The Blusts also argued that they hoped to sell the wood from three wild walnut trees someday for veneer. What’s more, the Blusts presented testimony that it would cost $40,566 to purchase and replant all of the trees or $24,335 to replant 11 of the larger trees. Lamar argued, on the other hand, that the stumpage or firewood value of the timber was only $105. Lamar also presented expert testimony that removal of the trees may have caused the Blusts’ property value to decline by at most one percent, or $3,870.

The Court held that most of the measures of damage could be characterized as “substantial.” But the record contained no evidence that Lamar’s agent knew the Blusts might subdivide their farm for residential purposes. The record also contained nothing to indicate that the agent knew of any plans to sell the walnut trees for veneer. Likewise, the agent did not know that the Blusts – who did not live on the parcel – would ever want to replace some or all of the trees. Thus, the agent could not have known that cutting the trees would harm the future value of the land as subdivided plots, frustrate the prospects of marketing veneer, or even just lead to $25,000 – $40,000 replacement costs.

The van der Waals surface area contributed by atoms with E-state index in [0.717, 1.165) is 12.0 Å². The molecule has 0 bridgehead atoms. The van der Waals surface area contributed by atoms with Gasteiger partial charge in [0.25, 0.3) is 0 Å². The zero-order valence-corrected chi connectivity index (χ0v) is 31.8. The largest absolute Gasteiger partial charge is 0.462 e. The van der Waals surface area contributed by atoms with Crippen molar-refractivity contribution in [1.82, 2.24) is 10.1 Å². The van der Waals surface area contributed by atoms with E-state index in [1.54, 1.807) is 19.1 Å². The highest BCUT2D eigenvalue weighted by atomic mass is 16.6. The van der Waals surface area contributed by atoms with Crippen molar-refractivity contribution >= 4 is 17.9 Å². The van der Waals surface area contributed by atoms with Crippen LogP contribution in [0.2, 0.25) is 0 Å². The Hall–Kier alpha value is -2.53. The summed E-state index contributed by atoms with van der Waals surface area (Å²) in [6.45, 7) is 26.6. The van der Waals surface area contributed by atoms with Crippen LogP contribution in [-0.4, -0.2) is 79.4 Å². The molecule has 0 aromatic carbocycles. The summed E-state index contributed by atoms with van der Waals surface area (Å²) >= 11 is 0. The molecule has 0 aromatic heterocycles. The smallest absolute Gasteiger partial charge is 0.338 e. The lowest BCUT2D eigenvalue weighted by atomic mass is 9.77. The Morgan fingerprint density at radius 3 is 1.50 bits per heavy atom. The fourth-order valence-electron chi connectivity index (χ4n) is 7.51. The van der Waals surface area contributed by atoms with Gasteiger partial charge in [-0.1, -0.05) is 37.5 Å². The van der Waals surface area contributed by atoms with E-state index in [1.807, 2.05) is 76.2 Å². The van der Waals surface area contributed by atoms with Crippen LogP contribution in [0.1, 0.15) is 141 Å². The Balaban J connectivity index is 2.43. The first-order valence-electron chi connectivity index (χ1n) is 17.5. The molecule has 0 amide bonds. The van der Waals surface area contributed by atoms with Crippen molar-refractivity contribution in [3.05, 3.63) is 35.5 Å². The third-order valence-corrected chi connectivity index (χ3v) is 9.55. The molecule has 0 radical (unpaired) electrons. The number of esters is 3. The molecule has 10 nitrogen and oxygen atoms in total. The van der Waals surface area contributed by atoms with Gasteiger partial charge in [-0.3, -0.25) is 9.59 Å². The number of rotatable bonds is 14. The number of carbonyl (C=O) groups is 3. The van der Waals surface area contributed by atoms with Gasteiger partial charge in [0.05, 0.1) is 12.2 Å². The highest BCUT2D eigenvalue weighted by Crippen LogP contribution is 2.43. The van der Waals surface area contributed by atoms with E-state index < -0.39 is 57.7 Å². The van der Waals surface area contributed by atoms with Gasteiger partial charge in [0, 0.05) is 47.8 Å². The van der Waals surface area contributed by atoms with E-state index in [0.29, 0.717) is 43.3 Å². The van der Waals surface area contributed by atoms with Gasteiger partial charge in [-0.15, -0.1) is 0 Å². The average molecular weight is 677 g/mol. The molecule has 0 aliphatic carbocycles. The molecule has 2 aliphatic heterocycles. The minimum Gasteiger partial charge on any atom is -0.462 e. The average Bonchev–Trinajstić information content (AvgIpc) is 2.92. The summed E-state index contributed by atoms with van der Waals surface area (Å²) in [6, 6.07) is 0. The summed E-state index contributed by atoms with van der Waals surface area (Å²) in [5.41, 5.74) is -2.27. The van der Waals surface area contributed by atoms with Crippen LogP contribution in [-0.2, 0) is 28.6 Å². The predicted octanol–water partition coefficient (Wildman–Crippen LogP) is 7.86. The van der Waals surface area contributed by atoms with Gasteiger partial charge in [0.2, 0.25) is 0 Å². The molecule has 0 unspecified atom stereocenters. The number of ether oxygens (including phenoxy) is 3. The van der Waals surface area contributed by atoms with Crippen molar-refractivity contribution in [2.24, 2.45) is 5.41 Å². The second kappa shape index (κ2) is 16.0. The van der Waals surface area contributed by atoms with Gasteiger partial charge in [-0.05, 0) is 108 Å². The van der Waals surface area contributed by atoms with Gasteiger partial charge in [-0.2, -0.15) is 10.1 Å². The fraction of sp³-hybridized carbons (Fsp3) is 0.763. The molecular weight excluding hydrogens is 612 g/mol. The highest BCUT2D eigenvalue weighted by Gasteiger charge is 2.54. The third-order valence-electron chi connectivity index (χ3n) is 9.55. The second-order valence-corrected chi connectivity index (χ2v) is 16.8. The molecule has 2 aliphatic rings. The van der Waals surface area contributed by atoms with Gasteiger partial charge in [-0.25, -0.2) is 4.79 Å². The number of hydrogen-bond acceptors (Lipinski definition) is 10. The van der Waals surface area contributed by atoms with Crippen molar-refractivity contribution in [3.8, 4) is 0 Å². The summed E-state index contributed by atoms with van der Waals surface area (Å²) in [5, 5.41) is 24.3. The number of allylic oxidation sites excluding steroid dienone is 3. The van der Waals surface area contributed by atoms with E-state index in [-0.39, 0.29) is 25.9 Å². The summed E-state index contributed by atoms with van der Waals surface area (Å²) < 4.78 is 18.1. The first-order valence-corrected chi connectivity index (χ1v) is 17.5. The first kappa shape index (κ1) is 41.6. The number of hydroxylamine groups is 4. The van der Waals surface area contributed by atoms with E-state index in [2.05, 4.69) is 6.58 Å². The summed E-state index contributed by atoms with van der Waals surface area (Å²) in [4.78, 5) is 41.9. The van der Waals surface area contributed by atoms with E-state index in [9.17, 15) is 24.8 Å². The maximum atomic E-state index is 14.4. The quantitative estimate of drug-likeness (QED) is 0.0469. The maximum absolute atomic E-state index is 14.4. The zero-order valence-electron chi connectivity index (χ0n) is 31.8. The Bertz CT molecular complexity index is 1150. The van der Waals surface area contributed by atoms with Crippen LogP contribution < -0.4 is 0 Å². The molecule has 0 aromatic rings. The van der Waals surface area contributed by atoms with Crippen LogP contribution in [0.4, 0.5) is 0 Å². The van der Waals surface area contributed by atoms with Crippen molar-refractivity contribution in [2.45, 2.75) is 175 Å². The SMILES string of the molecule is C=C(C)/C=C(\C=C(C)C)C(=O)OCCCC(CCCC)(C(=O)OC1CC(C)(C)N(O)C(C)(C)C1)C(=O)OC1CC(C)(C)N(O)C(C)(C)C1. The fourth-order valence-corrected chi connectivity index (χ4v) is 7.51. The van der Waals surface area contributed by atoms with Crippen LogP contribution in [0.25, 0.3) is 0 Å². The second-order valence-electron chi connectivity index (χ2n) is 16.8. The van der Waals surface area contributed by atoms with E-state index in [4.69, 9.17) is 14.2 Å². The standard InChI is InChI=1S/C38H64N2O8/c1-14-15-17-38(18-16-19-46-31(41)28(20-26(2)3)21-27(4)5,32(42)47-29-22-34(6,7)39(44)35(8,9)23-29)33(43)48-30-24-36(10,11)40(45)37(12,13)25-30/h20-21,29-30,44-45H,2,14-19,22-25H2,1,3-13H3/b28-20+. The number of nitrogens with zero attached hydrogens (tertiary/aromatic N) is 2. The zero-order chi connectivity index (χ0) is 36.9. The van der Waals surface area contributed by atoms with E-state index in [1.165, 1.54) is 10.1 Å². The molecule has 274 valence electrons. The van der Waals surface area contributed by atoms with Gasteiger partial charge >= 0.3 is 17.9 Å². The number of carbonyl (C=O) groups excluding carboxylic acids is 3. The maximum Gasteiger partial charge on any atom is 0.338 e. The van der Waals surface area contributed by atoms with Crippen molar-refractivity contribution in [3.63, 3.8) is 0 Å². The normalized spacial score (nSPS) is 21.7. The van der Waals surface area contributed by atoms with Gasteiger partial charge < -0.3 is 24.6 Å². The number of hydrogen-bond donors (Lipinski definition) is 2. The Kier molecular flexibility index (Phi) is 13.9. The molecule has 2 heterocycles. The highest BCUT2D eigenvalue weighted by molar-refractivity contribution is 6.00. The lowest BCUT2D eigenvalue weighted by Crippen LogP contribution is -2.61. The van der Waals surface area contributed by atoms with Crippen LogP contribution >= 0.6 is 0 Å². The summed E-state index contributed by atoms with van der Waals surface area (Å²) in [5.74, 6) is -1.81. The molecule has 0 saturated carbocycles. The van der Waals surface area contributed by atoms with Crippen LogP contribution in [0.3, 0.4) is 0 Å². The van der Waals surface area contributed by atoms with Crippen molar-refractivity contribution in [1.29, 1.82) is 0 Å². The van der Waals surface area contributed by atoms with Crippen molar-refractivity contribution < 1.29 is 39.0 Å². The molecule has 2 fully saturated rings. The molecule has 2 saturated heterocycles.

However, fair market value is a different story. Even Lamar admitted that the cutting may have reduced the Blusts’ property value $3,870. “A reasonable juror,” the Court said, “could find that a loss of this size qualifies as substantial harm and not a trivial loss.” A decline in property value because of losing trees is a “typical measure of the harm, and it is entirely predictable.”

When a verdict is influenced by passion or prejudice, the Court held, a trial court must order a new trial. However, when a verdict is merely excessive, but not influenced by passion or prejudice, a trial court must offer the plaintiff a choice between remittitur or a new trial. If the plaintiff rejects remittitur, a new trial must be ordered.

The Court agreed that the Blusts’ punitive damages award was grossly excessive under constitutional standards, and had to be set aside. Therefore, the judge properly directed the Blusts to choose remittitur or a new trial. However, the only issue tainted by error was the jury’s punitive damages award. The Blusts should not have been required to place in jeopardy their compensatory damages award or the jury’s determination that some punitive damages are warranted by undergoing a new trial on those issues.

The case was sent back to the trial court for a new calculation of punitive damages.

– Tom Root